TMEA has rejuvenated my mind with new ideas and has refreshed my teaching methodology. There are times when I get stuck on teaching a certain concept to come to realize that I was missing an important step in teaching the concept. Sometimes we get so involved in making sure that we are teaching what we feel that needs to be covered, we sometimes forget to take a step back and look at the larger picture or the whole picture. TMEA/TI:ME conferences do that for me. They help me stop, be a learner again, and remember to look at the whole picture. Here are some highlights from the past two days:
Playing Instruments in the Music Classroom: Dalcroze, Gordon, Kodály, and Orff
This was a wonderful session! I wanted to attend this because I feel that we should never be so dogmatic that we should only commit to teaching one approach. Our students are diverse learners and we have to adapt our classrooms so that we can connect to them with the best teaching style. This could mean involving two or more approaches. Or using mainly one approach and then adapting items in from other approaches. I felt like they reiterated this sentiment.
This session involved Julie Scott, Judy Bond, David Frego, Brent Gault, and Diane Lange. Each presenter briefly taught how to incorporate playing instruments into one of the four approaches.
We were reminded that when teaching using the Dalcroze approach, your body is your first instrument. We were moving to various scales by taking steps. These steps translated into more accurate singing. For example, when we were reminded to take smaller steps between “mi” and “fa”, as well as “ti” and “do'”, we sang those pitches with more accuracy than the previous time. After a while of teaching this way, the students will be able to hear and sing a pitch from “do”. For example, they would be able to hear and sing the pitch “sol”, from being given the pitch “do”.
We were reminded that there are many ways to interpret Kodály’s philosophy. We were shown one model of interpretation. Using the song, “No One in the House but Dinah”, which I have used to practice sixteenth notes, we used it to prepare, present, and practice the eighth rest and then preparing for the dotted quarter note. We ended with creating our own four-beat pattern. We were also reminded of the principles of the Kodály-inspired teaching:
- Music is essential for human development
- Singing as a foundation for music education
- Beginning with the musical mother tongue
- Moving from musical participation to theoretical understanding (Prepare-Present-Practice)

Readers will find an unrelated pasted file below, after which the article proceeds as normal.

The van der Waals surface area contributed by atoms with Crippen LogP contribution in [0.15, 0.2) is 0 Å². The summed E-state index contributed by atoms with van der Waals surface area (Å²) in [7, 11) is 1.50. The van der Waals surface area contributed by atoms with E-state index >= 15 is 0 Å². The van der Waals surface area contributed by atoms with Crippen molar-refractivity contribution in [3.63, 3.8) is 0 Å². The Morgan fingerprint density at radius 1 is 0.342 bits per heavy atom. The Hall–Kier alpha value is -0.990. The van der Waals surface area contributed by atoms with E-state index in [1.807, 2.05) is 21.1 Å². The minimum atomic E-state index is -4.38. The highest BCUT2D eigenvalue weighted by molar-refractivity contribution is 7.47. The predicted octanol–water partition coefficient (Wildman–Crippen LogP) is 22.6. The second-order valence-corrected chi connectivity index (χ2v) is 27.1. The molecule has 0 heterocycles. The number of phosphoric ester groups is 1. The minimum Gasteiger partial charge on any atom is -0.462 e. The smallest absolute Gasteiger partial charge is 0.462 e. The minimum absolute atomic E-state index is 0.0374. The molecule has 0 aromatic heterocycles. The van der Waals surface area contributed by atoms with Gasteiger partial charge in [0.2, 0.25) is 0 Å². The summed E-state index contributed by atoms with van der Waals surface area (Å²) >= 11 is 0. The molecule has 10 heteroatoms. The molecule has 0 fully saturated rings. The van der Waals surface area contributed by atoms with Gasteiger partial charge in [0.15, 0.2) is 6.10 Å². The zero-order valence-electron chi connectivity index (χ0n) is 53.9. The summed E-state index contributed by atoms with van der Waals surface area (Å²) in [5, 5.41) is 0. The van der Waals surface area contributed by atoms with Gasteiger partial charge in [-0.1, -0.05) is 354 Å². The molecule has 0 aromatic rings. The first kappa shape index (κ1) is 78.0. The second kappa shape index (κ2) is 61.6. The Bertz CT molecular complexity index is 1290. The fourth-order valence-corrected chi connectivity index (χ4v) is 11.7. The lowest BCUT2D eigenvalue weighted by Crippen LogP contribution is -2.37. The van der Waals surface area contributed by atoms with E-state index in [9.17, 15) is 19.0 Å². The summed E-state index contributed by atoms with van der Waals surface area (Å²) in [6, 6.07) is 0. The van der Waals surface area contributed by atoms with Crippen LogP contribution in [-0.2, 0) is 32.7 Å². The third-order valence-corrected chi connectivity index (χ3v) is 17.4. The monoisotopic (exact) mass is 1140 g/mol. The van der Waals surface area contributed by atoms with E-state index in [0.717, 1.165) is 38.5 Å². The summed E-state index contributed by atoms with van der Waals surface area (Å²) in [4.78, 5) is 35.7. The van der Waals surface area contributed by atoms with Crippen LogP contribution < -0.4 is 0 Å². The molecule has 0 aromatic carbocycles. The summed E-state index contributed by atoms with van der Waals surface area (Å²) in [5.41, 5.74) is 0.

Gordon Music Learning Theory
This is an audiation-based approach. So much so, no slides were used when this approach was taught during the session. We were reminded to develop the context of tonality and meter, and not to develop the content. “Bow Belinda” was taught to us through doing activities that had us listening to the song many times before singing it. We had to count the times we heard the word, “bow”. We had to move to the macro-, then micro-, then macro- and micro-beat. Then we sang the resting tone, or tonic, using the word “bum”. We then changed “bum” to “do”. This reminded us that Gordon is about patterns of audiation.
She reminded us that there are nine steps in the process and that before they can verbally associate with labeling, they must feel it. Audiation is a higher order thinking skill. She eventually taught us to sing the bass line on the pitches “do” and “sol”. We then transferred the bass line to instruments so that some could play and sing the bass line, while others sang the melody with the dance (bow, right-star, left-star, bow).
I loved that this portion of the session began with an explanation to how the Orff Instrumentarium began. Carl Orff and Dorothee Günther formed a school for young adults who would be teaching children in 1924. They used drums, body percussion, rattles, shells, and jingles. They also used the voice for speaking and singing sounds, as well as the piano. On the piano, they learned to play melodies from such composers as Bartók. Finally, they also learned to improvise over a drone or bordun accompaniment.
From the list of instruments used, it was noticed that there were no melodic instruments. In 1926, two sisters sent Orff an African xylophone. This xylophone had a different tuning than Western instruments. Therefore, Carl Orff had another instrument made with Western tuning. When recorders were brought in, no one knew how to play them. So, Gunild Keetman, a former student of the school and now a teacher, learned it in a month and began teaching lessons.